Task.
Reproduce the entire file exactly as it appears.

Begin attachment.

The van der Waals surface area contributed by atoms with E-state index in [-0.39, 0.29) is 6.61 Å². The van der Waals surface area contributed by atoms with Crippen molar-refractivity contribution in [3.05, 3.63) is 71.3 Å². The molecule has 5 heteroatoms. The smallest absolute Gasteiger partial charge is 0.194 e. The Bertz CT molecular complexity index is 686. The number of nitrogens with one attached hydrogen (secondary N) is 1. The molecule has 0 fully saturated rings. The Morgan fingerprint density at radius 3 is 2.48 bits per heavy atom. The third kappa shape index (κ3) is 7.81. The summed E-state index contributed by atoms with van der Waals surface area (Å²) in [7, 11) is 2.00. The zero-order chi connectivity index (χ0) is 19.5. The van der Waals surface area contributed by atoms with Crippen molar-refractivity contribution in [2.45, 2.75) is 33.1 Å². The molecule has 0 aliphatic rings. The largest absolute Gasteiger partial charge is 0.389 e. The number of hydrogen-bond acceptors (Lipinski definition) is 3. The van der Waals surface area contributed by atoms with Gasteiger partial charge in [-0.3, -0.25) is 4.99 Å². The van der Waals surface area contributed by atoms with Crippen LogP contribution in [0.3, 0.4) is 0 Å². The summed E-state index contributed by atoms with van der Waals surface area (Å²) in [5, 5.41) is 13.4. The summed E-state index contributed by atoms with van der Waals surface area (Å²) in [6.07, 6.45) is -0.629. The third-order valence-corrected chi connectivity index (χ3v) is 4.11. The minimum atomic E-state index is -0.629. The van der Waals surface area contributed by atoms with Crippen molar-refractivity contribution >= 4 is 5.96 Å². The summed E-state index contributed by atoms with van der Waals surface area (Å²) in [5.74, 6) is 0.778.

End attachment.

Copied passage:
The van der Waals surface area contributed by atoms with E-state index in [-0.39, 0.29) is 6.61 Å². The van der Waals surface area contributed by atoms with Crippen molar-refractivity contribution in [3.05, 3.63) is 71.3 Å². The molecule has 5 heteroatoms. The smallest absolute Gasteiger partial charge is 0.194 e. The Bertz CT molecular complexity index is 686. The number of nitrogens with one attached hydrogen (secondary N) is 1. The molecule has 0 fully saturated rings. The Morgan fingerprint density at radius 3 is 2.48 bits per heavy atom. The third kappa shape index (κ3) is 7.81. The summed E-state index contributed by atoms with van der Waals surface area (Å²) in [7, 11) is 2.00. The zero-order chi connectivity index (χ0) is 19.5. The van der Waals surface area contributed by atoms with Crippen molar-refractivity contribution in [2.45, 2.75) is 33.1 Å². The molecule has 0 aliphatic rings. The largest absolute Gasteiger partial charge is 0.389 e. The number of hydrogen-bond acceptors (Lipinski definition) is 3. The van der Waals surface area contributed by atoms with Gasteiger partial charge in [-0.3, -0.25) is 4.99 Å². The van der Waals surface area contributed by atoms with Crippen LogP contribution in [0.3, 0.4) is 0 Å². The summed E-state index contributed by atoms with van der Waals surface area (Å²) in [5, 5.41) is 13.4. The summed E-state index contributed by atoms with van der Waals surface area (Å²) in [6.07, 6.45) is -0.629. The third-order valence-corrected chi connectivity index (χ3v) is 4.11. The minimum atomic E-state index is -0.629. The van der Waals surface area contributed by atoms with Crippen molar-refractivity contribution >= 4 is 5.96 Å². The summed E-state index contributed by atoms with van der Waals surface area (Å²) in [5.74, 6) is 0.778.